This study provides further evidence from a national sample to generalize the relationship between depression and vision loss to adults across the age spectrum. Better recognition of depression among people reporting reduced ability to perform routine activities of daily living due to vision loss is warranted.
To estimate, in a national survey of US adults 20 years of age or older, the prevalence of depression among adults reporting visual function loss and among those with visual acuity impairment. The relationship between depression and vision loss has not been reported in a nationally representative sample of US adults. Previous studies have been limited to specific cohorts and predominantly focused on the older population.
The National Health and Nutrition Examination Survey (NHANES) 2005–2008.
A cross-sectional, nationally representative sample of adults, with prevalence estimates weighted to represent the civilian, noninstitutionalized US population.
A total of 10 480 US adults 20 years of age or older.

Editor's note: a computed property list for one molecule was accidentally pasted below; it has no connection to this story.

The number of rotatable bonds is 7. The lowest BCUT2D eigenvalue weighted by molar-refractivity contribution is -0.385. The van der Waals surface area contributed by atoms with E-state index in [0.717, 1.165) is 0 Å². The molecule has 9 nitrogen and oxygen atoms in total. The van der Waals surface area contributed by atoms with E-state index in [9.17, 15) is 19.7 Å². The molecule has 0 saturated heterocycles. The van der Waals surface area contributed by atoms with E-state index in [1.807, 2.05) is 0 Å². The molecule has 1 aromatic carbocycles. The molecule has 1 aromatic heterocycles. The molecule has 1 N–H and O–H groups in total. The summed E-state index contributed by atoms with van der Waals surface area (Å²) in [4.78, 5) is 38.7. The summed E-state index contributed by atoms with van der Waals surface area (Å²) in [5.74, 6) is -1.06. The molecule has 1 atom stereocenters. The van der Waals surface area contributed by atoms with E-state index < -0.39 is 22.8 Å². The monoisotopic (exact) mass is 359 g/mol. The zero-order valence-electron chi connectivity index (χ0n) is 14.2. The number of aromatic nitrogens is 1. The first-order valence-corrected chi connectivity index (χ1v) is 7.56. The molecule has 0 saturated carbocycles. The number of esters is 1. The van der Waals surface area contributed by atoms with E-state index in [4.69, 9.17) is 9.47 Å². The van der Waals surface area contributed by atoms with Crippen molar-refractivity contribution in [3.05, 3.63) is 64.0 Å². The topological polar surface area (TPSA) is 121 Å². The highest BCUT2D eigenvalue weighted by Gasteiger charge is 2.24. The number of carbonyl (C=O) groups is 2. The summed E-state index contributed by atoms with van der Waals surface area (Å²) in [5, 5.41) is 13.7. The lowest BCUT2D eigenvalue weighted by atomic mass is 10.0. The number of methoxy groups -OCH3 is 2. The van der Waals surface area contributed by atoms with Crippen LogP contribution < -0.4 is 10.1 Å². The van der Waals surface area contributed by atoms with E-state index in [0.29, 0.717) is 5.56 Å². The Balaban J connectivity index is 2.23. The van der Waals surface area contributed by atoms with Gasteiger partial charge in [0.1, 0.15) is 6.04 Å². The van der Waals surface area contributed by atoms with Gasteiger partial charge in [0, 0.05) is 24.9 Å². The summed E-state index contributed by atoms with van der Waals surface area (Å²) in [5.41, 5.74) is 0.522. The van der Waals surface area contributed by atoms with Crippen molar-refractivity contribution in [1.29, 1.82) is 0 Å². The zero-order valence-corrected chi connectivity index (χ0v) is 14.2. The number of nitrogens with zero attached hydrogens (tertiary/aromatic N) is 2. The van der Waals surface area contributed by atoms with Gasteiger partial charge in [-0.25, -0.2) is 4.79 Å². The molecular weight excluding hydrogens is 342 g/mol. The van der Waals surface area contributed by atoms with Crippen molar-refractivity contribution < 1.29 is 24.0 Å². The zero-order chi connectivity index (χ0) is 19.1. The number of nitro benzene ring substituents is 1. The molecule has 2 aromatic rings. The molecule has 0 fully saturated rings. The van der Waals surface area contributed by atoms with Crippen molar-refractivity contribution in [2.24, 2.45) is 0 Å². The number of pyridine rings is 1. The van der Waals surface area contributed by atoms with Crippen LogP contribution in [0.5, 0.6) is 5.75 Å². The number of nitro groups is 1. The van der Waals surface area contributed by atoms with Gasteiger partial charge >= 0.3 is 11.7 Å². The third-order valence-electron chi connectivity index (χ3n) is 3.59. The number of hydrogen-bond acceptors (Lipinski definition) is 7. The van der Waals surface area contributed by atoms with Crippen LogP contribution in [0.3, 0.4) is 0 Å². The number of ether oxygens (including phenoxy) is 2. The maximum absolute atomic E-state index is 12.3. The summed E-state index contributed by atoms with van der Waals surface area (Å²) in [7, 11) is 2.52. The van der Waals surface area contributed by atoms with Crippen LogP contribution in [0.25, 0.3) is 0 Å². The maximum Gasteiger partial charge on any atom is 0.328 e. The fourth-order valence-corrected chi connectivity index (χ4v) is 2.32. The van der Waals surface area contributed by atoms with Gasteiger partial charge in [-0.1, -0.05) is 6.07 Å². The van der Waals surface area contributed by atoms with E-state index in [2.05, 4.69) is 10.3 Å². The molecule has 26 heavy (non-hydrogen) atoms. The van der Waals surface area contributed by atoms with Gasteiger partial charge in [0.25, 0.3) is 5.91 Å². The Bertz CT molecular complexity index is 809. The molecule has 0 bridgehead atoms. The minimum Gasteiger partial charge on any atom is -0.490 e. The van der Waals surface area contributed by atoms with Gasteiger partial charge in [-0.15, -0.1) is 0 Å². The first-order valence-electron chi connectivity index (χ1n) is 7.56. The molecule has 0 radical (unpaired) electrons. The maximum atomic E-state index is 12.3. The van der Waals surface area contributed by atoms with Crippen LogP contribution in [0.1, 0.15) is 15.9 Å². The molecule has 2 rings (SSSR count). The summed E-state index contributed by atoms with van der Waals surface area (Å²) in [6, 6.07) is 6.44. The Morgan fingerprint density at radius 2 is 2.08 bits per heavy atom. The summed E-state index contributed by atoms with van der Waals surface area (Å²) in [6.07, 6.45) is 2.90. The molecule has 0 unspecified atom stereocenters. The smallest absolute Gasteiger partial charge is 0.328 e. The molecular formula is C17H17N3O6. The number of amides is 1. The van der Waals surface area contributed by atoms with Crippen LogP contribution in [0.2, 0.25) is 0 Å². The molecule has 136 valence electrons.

Main Outcome Measures
Depression, as measured by the 9-item Patient Health Questionnaire depression scale, and vision loss, as measured by visual function using a questionnaire and by visual acuity at examination.
In 2005–2008, the estimated crude prevalence of depression (9-item Patient Health Questionnaire score of ≥10) was 11.3% (95% CI, 9.7%–13.2%) among adults with self-reported visual function loss and 4.8% (95% CI, 4.0%–5.7%) among adults without. The estimated prevalence of depression was 10.7% (95% CI, 8.0%–14.3%) among adults with presenting visual acuity impairment (visual acuity worse than 20/40 in the better-seeing eye) compared with 6.8% (95% CI, 5.8%–7.8%) among adults with normal visual acuity. After controlling for age, sex, race/ethnicity, marital status, living alone or not, education, income, employment status, health insurance, body mass index, smoking, binge drinking, general health status, eyesight worry, and major chronic conditions, self-reported visual function loss remained significantly associated with depression (overall odds ratio, 1.9 [95% CI, 1.6–2.3]), whereas the association between presenting visual acuity impairment and depression was no longer statistically significant.
Conclusions and Relevance
Self-reported visual function loss, rather than loss of visual acuity, is significantly associated with depression. Health professionals should be aware of the risk of depression among persons reporting visual function loss.